Immigrants Are Dying In Detention While ICE Ignores Its Own Medical Standards
Last June, I wrote a letter to Attorney General Loretta Lynch calling for a Department of Justice investigation into the death of a man named José de Jesús Deniz-Sahagún. A Mexican national being held at Eloy Detention Center outside of Phoenix, Deniz-Sahagún’s life came to an end under circumstances every bit as desolate and isolated as his imprisonment in the Arizona desert. The 31-year-old detainee took his own life the day after a mental health worker placed him on constant watch for delusional thoughts and behavior. Less than 24 hours later, that evaluation was disregarded. Deniz-Sahagún was left unattended, and soon after, found dead.
The sad reality is José de Jesús Deniz-Sahagún’s death is far from an isolated incident of medical neglect in an immigrant detention facility, as a recent report by the ACLU, Detention Watch Network, and National Immigrant Justice Center shows. Fatal Neglect: How ICE Ignores Deaths in Detention analyzes previously unpublished death reviews and demonstrates how egregious violations of medical standards by Immigration and Customs Enforcement (ICE) played a significant role in nearly half of the deaths for which the organizations were able to review documents. More alarmingly, ICE detention facility inspections before and after the deaths did not acknowledge, and sometimes even dismissed, the substandard medical care detainees were receiving.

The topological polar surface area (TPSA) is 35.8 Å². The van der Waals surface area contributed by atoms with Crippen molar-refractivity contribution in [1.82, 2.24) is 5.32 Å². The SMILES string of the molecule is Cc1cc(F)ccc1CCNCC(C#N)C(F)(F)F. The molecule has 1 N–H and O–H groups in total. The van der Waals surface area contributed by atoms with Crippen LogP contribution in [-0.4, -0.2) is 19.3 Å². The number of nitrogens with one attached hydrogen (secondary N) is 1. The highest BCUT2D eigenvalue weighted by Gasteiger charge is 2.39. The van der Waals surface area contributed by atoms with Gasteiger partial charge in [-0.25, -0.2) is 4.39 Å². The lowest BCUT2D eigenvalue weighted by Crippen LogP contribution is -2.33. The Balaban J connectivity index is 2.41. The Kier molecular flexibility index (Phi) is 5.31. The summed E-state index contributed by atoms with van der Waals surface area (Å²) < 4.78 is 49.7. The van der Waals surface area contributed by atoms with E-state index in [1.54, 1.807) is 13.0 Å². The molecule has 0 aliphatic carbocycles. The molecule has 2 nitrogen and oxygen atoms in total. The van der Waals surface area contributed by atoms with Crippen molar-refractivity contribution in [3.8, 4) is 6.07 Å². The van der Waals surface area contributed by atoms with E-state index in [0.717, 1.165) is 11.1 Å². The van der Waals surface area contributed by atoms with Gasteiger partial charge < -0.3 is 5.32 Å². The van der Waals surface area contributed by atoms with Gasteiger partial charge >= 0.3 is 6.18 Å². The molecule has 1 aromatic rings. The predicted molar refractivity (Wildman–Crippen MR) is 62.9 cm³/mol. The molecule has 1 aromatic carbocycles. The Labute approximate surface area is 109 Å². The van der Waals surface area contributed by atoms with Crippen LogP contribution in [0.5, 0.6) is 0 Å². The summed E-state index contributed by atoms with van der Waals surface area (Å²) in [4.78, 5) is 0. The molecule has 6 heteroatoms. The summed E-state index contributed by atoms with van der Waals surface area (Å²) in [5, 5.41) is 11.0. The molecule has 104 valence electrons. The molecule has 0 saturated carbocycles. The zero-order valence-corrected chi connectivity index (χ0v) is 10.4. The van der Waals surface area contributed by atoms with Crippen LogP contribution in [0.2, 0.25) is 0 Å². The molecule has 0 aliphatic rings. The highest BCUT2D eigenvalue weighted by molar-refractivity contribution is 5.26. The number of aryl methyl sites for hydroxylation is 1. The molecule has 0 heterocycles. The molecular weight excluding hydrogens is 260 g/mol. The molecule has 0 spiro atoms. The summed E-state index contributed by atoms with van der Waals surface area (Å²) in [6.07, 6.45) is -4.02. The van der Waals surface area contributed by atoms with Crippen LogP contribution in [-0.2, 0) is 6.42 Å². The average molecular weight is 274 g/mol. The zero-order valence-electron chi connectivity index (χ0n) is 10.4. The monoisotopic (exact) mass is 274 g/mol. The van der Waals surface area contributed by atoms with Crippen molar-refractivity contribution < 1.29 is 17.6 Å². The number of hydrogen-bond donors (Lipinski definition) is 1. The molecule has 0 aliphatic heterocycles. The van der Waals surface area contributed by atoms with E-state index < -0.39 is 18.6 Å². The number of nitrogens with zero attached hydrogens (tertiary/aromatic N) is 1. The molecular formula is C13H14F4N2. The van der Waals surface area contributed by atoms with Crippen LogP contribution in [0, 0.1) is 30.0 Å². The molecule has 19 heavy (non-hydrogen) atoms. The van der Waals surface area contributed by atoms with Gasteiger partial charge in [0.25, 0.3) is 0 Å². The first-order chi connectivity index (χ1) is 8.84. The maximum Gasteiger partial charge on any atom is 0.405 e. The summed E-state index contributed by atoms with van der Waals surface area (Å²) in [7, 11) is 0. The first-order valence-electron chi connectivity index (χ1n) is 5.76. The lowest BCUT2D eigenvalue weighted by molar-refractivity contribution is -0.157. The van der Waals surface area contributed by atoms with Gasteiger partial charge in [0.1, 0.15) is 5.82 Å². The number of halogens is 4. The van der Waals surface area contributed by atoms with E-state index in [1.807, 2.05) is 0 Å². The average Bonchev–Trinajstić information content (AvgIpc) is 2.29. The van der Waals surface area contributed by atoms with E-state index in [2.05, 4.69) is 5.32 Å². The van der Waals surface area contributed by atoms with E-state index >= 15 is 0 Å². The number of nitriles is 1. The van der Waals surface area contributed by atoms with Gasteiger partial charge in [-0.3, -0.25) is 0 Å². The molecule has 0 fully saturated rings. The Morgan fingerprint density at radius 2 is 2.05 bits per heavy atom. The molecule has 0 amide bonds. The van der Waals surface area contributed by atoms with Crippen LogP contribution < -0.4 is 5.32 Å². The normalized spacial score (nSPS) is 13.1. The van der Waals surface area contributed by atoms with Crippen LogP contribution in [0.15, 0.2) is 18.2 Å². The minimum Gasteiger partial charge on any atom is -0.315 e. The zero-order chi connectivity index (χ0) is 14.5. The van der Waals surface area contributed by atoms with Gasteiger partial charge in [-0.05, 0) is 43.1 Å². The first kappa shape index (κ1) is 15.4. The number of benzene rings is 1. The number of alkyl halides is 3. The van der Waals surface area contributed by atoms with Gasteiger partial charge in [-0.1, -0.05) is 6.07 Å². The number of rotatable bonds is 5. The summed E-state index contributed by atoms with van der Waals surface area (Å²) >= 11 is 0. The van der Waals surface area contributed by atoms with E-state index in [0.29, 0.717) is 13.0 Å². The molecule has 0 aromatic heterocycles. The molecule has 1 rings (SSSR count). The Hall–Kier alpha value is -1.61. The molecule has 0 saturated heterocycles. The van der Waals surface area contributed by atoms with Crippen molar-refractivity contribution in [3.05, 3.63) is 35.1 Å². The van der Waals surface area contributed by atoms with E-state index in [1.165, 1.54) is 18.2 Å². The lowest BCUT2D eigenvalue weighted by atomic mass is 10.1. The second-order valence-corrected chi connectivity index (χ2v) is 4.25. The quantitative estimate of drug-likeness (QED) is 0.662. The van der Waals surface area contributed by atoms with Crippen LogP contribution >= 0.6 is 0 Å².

In three-quarters of deaths attributed to substandard medical care, the victims were held in for-profit prisons. Their deaths are tragic proof that profit motives have perverse and harmful effects on our judicial system. Corporations have built a business model out of detaining as many people as they can for as long as possible. Desperate men, women and children fleeing poverty and violence in places like Honduras, Guatemala and El Salvador are their unsuspecting prey. As Seth Freed-Wessler documented in The Nation earlier this year, medical neglect is also rampant in the privately-run facilities the Bureau of Prisons uses to house immigrants caught crossing the border after deportation. In the saddest of ironies, these impoverished and meager asylum seekers form the basis for lavish and lucrative contracts.
Read Rep. Grijalva's full Op-Ed here.